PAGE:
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Australia, Indonesia, Papua New Guinea, Solomon Islands

Asian bee threatens Australian honey industry

Asian bee (left) and European honey bee (on the right)

 

Australian bee-keepers are working hard to stop the spread of the Asian bee, which has been tracked from Indonesia to Papua New Guinea and Solomon Islands.

The Sydney Morning Herald quotes the CSIRO’s Dr Denis Anderson as saying without monitoring and prevention measures, the Asian bee could spread across mainland Australia in 10-20 years, decimating the honey industry, and threatening other food crops such as almonds and apples.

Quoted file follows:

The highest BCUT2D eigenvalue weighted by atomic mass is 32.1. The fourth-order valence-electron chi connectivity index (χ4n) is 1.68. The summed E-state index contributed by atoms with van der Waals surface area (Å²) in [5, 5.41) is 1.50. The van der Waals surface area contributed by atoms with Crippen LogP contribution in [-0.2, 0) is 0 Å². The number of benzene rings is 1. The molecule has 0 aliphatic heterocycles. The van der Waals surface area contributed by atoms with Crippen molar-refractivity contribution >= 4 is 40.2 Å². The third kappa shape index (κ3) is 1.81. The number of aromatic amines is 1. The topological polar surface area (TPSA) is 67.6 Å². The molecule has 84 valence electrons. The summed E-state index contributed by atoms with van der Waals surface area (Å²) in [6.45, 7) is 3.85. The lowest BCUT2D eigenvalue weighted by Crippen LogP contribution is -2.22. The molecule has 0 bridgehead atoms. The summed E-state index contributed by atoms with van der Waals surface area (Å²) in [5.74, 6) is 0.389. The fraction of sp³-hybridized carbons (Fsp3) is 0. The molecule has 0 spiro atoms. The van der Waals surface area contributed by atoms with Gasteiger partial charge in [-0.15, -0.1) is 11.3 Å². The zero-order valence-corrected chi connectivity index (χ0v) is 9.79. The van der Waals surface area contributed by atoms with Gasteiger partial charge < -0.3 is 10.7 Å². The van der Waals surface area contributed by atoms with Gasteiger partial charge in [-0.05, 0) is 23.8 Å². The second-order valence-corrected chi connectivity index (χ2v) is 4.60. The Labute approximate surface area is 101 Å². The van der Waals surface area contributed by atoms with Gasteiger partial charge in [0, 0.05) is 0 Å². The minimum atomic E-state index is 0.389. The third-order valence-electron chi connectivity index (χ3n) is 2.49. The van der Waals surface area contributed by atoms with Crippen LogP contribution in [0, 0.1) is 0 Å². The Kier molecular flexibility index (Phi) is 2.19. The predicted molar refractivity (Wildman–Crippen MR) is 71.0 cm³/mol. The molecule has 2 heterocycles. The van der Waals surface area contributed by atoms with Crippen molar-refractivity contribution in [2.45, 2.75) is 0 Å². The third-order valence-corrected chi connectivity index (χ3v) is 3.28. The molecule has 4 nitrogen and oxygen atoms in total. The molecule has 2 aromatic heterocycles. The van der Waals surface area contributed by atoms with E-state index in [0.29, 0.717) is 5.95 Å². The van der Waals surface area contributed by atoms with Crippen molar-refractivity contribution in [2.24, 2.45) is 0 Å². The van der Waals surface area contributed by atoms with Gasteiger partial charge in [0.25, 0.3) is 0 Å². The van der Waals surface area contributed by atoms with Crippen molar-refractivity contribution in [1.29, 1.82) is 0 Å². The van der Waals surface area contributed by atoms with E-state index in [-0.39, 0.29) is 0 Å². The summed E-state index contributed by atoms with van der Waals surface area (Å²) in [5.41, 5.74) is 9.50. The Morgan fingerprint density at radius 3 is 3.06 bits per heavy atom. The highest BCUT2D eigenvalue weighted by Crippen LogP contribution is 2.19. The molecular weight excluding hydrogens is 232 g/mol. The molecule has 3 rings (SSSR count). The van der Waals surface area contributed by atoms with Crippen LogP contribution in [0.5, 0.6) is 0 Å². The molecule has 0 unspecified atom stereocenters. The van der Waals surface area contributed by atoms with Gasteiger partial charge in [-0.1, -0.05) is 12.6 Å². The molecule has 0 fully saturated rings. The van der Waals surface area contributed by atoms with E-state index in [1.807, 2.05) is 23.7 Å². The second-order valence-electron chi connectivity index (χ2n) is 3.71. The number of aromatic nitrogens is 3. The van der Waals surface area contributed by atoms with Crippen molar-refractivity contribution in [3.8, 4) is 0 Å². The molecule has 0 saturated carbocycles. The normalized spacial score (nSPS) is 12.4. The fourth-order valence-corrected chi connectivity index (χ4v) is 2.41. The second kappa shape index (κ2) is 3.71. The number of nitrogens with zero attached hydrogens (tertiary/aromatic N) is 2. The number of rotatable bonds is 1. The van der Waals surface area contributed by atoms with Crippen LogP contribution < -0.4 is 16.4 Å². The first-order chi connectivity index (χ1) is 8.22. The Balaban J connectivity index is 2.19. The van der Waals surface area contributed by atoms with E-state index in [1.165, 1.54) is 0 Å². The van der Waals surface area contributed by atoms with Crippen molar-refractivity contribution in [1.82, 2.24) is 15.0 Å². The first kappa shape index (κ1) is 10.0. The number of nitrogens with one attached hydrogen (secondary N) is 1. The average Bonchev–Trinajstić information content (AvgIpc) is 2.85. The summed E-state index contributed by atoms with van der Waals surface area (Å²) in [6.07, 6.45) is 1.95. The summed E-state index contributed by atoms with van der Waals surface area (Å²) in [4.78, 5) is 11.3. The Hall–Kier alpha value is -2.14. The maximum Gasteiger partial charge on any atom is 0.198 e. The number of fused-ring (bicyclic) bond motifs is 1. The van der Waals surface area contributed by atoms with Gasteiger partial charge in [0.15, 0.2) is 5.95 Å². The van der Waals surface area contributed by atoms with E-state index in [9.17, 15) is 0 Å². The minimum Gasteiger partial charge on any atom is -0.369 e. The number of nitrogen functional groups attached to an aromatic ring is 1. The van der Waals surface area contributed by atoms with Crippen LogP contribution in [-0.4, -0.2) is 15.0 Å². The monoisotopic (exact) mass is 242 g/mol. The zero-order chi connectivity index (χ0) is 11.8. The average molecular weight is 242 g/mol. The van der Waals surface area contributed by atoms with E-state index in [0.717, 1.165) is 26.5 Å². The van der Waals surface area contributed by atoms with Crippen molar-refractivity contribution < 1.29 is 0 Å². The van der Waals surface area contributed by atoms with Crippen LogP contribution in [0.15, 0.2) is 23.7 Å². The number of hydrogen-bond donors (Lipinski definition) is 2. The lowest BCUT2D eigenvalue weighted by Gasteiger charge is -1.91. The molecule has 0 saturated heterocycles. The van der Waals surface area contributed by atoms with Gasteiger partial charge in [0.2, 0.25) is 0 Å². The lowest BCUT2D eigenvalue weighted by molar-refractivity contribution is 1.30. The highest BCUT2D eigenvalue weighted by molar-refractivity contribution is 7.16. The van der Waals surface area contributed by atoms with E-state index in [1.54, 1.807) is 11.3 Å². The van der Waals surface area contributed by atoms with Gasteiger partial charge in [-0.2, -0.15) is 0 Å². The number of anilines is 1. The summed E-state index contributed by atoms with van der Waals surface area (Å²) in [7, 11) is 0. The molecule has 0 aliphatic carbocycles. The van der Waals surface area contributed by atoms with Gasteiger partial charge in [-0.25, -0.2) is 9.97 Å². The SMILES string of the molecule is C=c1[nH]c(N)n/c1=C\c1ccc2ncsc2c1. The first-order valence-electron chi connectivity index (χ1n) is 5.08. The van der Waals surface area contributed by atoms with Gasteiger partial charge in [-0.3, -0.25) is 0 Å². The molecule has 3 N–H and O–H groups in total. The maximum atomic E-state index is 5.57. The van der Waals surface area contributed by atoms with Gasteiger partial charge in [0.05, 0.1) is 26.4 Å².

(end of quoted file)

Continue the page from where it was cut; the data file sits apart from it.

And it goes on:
The Asian bee was introduced to West Papua from Indonesia. From there it spread to Papua New Guinea and then the Solomon Islands, where it has wiped out 90 per cent of the European bees.

The Asian bee also hosts the varroa mite, which lays its eggs in the wax cells. These hatch and feast on the bees’ lifeblood, weakening them and decimating hive populations. In PNG, it took just 20 years from the invasion of the Asian bee for the varroa mite to get into European bee hives.

 

 

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About Samantha Magick

Journalist and editor

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